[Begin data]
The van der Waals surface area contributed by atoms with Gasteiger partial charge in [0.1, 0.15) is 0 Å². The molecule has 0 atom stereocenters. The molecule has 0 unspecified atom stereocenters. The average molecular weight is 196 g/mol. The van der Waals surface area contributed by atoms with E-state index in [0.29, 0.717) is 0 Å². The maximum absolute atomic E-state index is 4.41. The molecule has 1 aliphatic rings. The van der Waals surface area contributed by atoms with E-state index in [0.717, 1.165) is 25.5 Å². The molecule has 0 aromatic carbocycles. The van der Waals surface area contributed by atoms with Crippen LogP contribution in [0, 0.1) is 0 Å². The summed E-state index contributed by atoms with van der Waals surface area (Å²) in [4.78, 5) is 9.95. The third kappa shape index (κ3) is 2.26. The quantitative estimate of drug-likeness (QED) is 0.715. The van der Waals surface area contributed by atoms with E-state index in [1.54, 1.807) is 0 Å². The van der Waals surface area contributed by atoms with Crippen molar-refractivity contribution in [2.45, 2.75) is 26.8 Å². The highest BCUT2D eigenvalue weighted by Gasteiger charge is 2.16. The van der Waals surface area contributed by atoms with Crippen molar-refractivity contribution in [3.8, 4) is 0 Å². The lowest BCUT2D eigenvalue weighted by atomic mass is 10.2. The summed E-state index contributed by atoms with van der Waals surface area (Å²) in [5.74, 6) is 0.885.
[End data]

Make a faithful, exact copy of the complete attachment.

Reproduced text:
The van der Waals surface area contributed by atoms with Gasteiger partial charge in [0.1, 0.15) is 0 Å². The molecule has 0 atom stereocenters. The molecule has 0 unspecified atom stereocenters. The average molecular weight is 196 g/mol. The van der Waals surface area contributed by atoms with E-state index in [0.29, 0.717) is 0 Å². The maximum absolute atomic E-state index is 4.41. The molecule has 1 aliphatic rings. The van der Waals surface area contributed by atoms with E-state index in [0.717, 1.165) is 25.5 Å². The molecule has 0 aromatic carbocycles. The van der Waals surface area contributed by atoms with Crippen LogP contribution in [0, 0.1) is 0 Å². The summed E-state index contributed by atoms with van der Waals surface area (Å²) in [4.78, 5) is 9.95. The third kappa shape index (κ3) is 2.26. The quantitative estimate of drug-likeness (QED) is 0.715. The van der Waals surface area contributed by atoms with E-state index in [1.54, 1.807) is 0 Å². The van der Waals surface area contributed by atoms with Crippen molar-refractivity contribution in [2.45, 2.75) is 26.8 Å². The highest BCUT2D eigenvalue weighted by Gasteiger charge is 2.16. The van der Waals surface area contributed by atoms with Crippen molar-refractivity contribution in [3.8, 4) is 0 Å². The lowest BCUT2D eigenvalue weighted by atomic mass is 10.2. The summed E-state index contributed by atoms with van der Waals surface area (Å²) in [5.74, 6) is 0.885.